Microsoft Yammer buy great news, says cloud CIO


blog Will Microsoft’s $1.2 billion purchase of corporate social networking firm Yammer be a positive event for the future of enterprise IT? Yes, according to Alan Perkins, one of Australia’s leading IT executives when it comes to understanding cloud computing. Perkins, who in his previous role at electronics design firm Altium pioneered software as a service and cloud computing technologies, has penned an extensive blog post about the Yammer acquisition. He writes:

“That Microsoft has decided to acquire Yammer shows great insight by Microsoft, and a willingness to think creatively about tackling the new world of social media. Microsoft will be able to leverage Yammer’s platform in many areas of the business … Yammer has potential to make a big impact throughout much of the Microsoft product line.”

Perkins believes the Yammer acquisition could have an impact on many Microsoft products, ranging from Office to Project, and from Outlook to Sharepoint. “Even SQL Server and Visual Studio could provide hooks that enable the database or an application to feed easily into a Yammer stream, or respond to a Yammer feed,” he adds. The executive does have his reservations about the acquisition, noting that any move to “productise” Yammer alongside other tools in the Microsoft Office suite may not be the best approach. But in general he seems pretty positive about the situation.

Personally, I agree with Perkins that the Yammer acquisition has great potential for Microsoft, and I think it’s also true that Yammer had struggled to turn its massive informal adoption into hard revenues. Microsoft will no doubt be able to help with this. However, I also don’t want to see Yammer built into absolutely everything Microsoft does in the enterprise. If Redmond applies the ‘Yammer hammer’ to all of its products and integrates the social networking tool everywhere, that could get quite annoying. The integration needs to be done tactfully, so as not to throw out all the work practices large organisations have already built up around Microsoft’s products.

Yammer and Microsoft — a match made in heaven or the potential for disaster? Post your thoughts below this article.

Image credit: Yammer


  1. The acquisition is unlikely to have much impact in the short term, although it may give Yammer an advantage when negotiating with some enterprise buyers through their new link to Microsoft. Certainly the acquisition won’t impact the immediate next release of SharePoint.

    There is of course massive potential to integrate activity streams and other social computing concepts across the Microsoft suite of products. What remains to be seen is if this is in fact Microsoft’s strategy and are they able execute the idea quicker than companies like Jive or Salesforce. This strategy would also need to fit into Microsoft’s broader partner strategy – directly this includes vendors like Newsgator and Neudesic Pulse, but indirectly this also includes other system integrators and resellers. I actually think that’s a bold play, as it would require them to become the de-facto activity stream provider in the enterprise. There is also the small detail of Yammer being a cloud-based solution too.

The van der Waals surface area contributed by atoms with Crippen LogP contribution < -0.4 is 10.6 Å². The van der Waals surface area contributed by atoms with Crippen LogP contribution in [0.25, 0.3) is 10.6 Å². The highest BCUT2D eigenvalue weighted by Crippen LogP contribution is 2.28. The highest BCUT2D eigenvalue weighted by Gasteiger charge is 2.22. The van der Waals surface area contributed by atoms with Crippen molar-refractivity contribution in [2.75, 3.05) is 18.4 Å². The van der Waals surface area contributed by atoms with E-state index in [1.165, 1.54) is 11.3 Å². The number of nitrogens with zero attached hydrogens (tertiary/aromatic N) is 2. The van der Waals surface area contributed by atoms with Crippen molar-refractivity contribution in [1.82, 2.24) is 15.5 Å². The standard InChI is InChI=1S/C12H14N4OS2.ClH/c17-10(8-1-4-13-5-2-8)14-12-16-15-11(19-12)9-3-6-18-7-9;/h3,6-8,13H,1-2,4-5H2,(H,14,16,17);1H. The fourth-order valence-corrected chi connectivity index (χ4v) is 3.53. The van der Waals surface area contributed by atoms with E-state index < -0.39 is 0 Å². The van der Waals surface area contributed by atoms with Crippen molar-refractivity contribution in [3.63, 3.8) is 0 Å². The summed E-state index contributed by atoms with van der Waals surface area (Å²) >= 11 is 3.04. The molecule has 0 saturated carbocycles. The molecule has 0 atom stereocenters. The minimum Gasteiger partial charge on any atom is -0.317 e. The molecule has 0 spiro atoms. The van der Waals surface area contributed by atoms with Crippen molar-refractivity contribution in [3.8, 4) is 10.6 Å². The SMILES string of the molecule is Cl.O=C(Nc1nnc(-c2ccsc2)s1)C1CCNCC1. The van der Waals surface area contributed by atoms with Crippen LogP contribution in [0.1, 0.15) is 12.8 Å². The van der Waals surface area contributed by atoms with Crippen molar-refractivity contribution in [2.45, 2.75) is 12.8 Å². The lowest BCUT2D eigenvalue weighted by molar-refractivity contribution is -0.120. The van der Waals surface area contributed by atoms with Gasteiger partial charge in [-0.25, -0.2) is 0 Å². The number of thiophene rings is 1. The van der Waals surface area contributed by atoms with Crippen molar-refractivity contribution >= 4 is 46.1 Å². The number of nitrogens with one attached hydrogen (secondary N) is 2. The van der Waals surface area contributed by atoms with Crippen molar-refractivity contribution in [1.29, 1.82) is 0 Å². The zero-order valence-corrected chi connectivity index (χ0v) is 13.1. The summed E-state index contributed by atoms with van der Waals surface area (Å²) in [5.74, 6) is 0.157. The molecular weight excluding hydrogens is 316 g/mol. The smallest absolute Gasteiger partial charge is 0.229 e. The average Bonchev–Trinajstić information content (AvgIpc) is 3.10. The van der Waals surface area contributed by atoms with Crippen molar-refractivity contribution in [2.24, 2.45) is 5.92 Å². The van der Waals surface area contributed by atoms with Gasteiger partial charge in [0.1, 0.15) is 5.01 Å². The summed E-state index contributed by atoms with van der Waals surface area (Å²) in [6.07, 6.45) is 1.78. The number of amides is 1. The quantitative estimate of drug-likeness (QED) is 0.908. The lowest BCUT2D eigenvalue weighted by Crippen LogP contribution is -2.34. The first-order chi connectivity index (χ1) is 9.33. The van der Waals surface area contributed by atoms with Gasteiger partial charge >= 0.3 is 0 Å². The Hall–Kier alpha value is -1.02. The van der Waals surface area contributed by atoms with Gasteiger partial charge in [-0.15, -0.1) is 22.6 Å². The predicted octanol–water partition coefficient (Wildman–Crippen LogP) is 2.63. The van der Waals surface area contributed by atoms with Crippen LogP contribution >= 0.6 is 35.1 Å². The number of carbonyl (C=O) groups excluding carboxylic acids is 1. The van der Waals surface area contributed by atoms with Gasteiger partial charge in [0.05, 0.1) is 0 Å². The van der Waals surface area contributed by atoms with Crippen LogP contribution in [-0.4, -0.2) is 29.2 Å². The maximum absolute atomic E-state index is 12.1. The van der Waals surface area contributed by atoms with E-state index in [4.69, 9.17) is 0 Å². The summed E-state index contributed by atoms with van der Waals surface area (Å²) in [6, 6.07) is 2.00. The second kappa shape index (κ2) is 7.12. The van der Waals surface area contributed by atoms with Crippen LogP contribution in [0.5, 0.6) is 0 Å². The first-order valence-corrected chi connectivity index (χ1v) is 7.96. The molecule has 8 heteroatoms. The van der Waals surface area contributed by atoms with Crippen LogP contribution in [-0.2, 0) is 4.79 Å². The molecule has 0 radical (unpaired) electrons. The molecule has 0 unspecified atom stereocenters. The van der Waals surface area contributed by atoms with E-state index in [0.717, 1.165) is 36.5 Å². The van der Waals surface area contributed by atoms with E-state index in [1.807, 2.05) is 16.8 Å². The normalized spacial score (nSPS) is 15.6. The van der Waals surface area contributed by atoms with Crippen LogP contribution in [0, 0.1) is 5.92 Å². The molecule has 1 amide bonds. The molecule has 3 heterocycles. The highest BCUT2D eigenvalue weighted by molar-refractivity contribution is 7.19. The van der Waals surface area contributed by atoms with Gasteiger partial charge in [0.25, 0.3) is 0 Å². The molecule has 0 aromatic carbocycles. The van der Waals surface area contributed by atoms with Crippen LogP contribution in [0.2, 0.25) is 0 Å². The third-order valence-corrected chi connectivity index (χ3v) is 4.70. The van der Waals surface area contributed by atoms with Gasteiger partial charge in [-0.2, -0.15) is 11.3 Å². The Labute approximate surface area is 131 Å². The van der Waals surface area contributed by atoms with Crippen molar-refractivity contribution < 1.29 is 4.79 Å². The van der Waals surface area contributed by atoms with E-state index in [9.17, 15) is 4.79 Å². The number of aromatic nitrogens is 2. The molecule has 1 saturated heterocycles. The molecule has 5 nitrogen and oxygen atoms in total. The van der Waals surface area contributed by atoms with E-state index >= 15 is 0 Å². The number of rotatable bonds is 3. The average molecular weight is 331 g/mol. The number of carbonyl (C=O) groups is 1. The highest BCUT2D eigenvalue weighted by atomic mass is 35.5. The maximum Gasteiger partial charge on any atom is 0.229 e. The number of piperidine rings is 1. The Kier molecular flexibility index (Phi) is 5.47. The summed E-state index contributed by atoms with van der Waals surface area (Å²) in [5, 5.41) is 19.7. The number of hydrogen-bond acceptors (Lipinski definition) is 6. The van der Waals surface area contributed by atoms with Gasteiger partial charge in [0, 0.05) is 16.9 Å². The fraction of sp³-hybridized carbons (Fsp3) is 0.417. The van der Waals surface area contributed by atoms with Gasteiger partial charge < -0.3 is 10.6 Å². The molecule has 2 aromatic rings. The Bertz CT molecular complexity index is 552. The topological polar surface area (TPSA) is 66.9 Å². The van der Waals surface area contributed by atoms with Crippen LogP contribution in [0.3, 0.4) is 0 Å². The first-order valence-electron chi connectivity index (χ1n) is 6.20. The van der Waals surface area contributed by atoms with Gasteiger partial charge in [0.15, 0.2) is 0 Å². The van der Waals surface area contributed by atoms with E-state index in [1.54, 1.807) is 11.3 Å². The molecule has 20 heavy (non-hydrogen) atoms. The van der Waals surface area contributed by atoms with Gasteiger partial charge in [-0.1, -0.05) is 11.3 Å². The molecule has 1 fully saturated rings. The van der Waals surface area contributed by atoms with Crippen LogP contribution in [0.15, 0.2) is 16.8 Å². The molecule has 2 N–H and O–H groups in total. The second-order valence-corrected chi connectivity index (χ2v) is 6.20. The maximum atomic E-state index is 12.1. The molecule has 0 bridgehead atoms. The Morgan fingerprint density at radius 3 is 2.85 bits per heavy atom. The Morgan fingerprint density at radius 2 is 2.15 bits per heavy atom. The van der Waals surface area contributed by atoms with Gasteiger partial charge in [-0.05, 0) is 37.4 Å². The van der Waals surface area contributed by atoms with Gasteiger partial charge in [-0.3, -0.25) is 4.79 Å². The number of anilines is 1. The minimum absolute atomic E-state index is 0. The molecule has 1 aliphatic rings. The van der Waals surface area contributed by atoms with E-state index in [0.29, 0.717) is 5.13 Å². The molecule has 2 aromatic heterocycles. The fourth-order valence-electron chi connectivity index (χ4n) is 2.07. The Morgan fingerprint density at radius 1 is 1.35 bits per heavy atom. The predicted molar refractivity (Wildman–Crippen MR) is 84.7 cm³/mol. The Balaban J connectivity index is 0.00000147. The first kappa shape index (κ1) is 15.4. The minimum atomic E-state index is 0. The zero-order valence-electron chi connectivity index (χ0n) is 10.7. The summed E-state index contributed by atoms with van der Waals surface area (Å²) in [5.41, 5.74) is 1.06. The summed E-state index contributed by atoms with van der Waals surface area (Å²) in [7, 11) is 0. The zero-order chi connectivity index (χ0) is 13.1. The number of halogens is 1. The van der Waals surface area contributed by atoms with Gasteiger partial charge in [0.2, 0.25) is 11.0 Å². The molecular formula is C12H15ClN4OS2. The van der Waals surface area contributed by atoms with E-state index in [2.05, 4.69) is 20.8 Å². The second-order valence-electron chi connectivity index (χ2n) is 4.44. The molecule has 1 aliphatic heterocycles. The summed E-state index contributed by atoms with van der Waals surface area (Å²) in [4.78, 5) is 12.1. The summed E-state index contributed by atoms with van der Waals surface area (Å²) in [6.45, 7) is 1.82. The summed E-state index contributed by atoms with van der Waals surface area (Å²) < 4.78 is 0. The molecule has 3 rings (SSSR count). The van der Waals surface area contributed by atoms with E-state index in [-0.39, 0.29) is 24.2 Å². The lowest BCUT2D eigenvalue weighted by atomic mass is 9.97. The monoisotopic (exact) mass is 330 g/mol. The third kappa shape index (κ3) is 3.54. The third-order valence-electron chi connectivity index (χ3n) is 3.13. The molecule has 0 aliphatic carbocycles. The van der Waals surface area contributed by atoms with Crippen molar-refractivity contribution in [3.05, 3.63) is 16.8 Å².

Despite all the speculation, I don’t think this will become much clearer until we hear and see more details about what will actually happen at Yammer next. When I met with Yammer in San Francisco a few weeks prior to the news breaking about the acquisition I got the impression that they had their own ideas about taking Yammer beyond being a simple “virtual water cooler” app – in this respect, maybe the best think that might happen is that Microsoft treats them as an important partner so we get to see what evolves there, much as I see other companies like TIBCO and SAP doing with their own Yammer alternatives (tibbr and StreamWork respectively).

    • @James – I think your last paragraph makes a very good point. Done right, it’s not about simply embedding Yammer in SharePoint, it’s about creating an Enterprise social layer with the ability to aggregate across a bunch of products (and people too, of course!). This would echo Yammer’s thoughts on pulling in data streams, and – as you say – is where the likes of Tibbr, Chatter etc have been heading to also.

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